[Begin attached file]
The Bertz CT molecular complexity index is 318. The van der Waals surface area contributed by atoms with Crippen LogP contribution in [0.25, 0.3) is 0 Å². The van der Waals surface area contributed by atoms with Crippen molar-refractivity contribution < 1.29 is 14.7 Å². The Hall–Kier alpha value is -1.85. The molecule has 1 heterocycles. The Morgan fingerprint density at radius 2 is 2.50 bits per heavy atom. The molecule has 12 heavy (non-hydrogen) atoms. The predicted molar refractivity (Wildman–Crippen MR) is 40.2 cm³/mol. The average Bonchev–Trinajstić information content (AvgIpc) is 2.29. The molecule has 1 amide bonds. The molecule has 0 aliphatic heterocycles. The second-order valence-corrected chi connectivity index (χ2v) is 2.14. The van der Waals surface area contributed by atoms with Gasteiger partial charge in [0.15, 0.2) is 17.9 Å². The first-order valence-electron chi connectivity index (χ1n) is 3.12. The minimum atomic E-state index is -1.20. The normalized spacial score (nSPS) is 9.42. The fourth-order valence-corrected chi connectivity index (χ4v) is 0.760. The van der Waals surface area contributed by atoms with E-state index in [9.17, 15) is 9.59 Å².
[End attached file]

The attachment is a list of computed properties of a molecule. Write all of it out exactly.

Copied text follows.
The Bertz CT molecular complexity index is 318. The van der Waals surface area contributed by atoms with Crippen LogP contribution in [0.25, 0.3) is 0 Å². The van der Waals surface area contributed by atoms with Crippen molar-refractivity contribution < 1.29 is 14.7 Å². The Hall–Kier alpha value is -1.85. The molecule has 1 heterocycles. The Morgan fingerprint density at radius 2 is 2.50 bits per heavy atom. The molecule has 12 heavy (non-hydrogen) atoms. The predicted molar refractivity (Wildman–Crippen MR) is 40.2 cm³/mol. The average Bonchev–Trinajstić information content (AvgIpc) is 2.29. The molecule has 1 amide bonds. The molecule has 0 aliphatic heterocycles. The second-order valence-corrected chi connectivity index (χ2v) is 2.14. The van der Waals surface area contributed by atoms with Gasteiger partial charge in [0.15, 0.2) is 17.9 Å². The first-order valence-electron chi connectivity index (χ1n) is 3.12. The minimum atomic E-state index is -1.20. The normalized spacial score (nSPS) is 9.42. The fourth-order valence-corrected chi connectivity index (χ4v) is 0.760. The van der Waals surface area contributed by atoms with E-state index in [9.17, 15) is 9.59 Å².